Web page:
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Pope Francis, in his recent interview, uses a very common metaphor for the church:

“I see clearly,” the pope continues, “that the thing the church needs most today is the ability to heal wounds and to warm the hearts of the faithful; it needs nearness, proximity. I see the church as a field hospital after battle. It is useless to ask a seriously injured person if he has high cholesterol and about the level of his blood sugars! You have to heal his wounds. Then we can talk about everything else. Heal the wounds, heal the wounds.... And you have to start from the ground up

I've heard this, and even preached this, but I'm realizing that I don't really know where its Biblical basis comes from. What is the biblical justification for understanding the church as a place where believers are supposed to be emotionally healed?

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I'm glad people (or at least you) are asking questions about the Pope's new article, but I think Pope Francis using a simile to describe how he sees the Church today doesn't need a Biblical Justification. (i.e. you say in the question church is a hospital, but Pope Francis says, church as a hospital). –  Peter Turner Sep 24 '13 at 18:10

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And when the scribes and Pharisees saw him eat with publicans and sinners, they said unto his disciples, How is it that he eateth and drinketh with publicans and sinners?

When Jesus heard it, he saith unto them, They that are whole have no need of the physician, but they that are sick: I came not to call the righteous, but sinners to repentance.

Mark 2:16-17

Jesus' ministry was not limited to just the spiritual. He healed the sick, physical healing; he ministered to the brokenhearted, emotional healing; and he taught and preached, spiritual healing.

And Jesus went about all the cities and villages, teaching in their synagogues, and preaching the gospel of the kingdom, and healing every sickness and every disease among the people.

Matthew 9:35

The Spirit of the Lord God is upon me; because the Lord hath anointed me to preach good tidings unto the meek; he hath sent me to bind up the brokenhearted, to proclaim liberty to the captives, and the opening of the prison to them that are bound.

Isaiah 61:1

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I like where this is heading, but it seems to refer to the role an ministry of Jesus - not necessarily the function of his bride. (And again, not disputing that we should be - just looking for the basis) –  Affable Geek Sep 23 '13 at 14:43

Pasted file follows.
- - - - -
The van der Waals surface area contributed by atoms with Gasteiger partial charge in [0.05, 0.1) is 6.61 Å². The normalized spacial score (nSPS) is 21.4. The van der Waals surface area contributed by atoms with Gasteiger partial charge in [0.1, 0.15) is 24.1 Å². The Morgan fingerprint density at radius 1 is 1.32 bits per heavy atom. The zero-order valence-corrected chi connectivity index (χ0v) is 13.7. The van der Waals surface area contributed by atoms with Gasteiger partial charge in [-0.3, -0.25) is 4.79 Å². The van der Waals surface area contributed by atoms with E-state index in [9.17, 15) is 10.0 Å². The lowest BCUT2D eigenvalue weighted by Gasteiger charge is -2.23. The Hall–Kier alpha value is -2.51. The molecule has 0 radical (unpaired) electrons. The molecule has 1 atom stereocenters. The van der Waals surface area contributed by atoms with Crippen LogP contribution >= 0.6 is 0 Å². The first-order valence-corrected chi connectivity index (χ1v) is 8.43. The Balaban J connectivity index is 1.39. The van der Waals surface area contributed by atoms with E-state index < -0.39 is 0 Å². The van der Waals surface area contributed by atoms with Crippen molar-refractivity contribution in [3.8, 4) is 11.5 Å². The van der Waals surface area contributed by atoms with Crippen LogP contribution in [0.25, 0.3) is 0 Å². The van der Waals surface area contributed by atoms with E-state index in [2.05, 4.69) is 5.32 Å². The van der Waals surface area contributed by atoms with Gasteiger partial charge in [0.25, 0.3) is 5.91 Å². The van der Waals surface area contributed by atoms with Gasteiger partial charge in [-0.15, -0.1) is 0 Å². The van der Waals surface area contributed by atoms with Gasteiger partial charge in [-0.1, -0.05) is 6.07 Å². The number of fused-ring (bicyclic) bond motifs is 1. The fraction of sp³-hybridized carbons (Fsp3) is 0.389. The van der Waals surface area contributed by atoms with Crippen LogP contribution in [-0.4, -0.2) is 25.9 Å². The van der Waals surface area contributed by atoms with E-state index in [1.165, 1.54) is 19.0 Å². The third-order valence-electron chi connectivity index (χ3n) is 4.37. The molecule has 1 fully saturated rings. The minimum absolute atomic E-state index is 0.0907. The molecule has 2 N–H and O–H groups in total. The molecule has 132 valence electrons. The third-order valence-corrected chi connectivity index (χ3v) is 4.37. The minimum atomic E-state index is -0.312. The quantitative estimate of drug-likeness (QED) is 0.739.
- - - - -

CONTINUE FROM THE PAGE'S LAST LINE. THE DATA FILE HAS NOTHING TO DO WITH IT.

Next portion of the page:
Aren't there functions of the church were the people simply provide real estate for Christ himself to do something? –  pterandon Sep 23 '13 at 15:53
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1 John 2:6 - "He that saith he abideth in him ought himself also so to walk, even as he walked." We must follow in Jesus footsteps. He showed us how to complete the mission, and then gave us the mission to carry out. Matthew 28:19-20 tell us this mission, "Go ye therefore, and teach all nations, baptizing them in the name of the Father, and of the Son, and of the Holy Ghost: Teaching them to observe all things whatsoever I have commanded you: and, lo, I am with you always, even unto the end of the world. Amen." We must teach, preach, and heal as He did. –  jlaverde Oct 1 '13 at 13:11

the church or a body of believers are saints who have been spiritually healed that gather together with the LORD in there midst to be built up and encouraged by the edification of Godly fellowship. so they with love can share this good news with sinners in hope that they too will stop rejecting the Lord Jesus and be healed.

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Welcome to the site! I recommend checking out the following posts, which are meant to help newcomers "learn the ropes": the help page and How we are different than other sites?, and What makes a good supported answer? For instance, this is not a site for posting opinions; we prefer answers backed up with references. –  Steve Mar 15 at 13:43
    
This doesn't really answer the question that was actually asked. It would be a good answer if the question were "what is the Church?", or "What is the Universal (as opposed to local) Church?", but those weren't the question. I agree with what you say here, but it's out of place on this question. When you get a chance, please do check out the links Steve suggested, which hopefully, clarify what I'm trying to say here. –  David Stratton Mar 15 at 17:02

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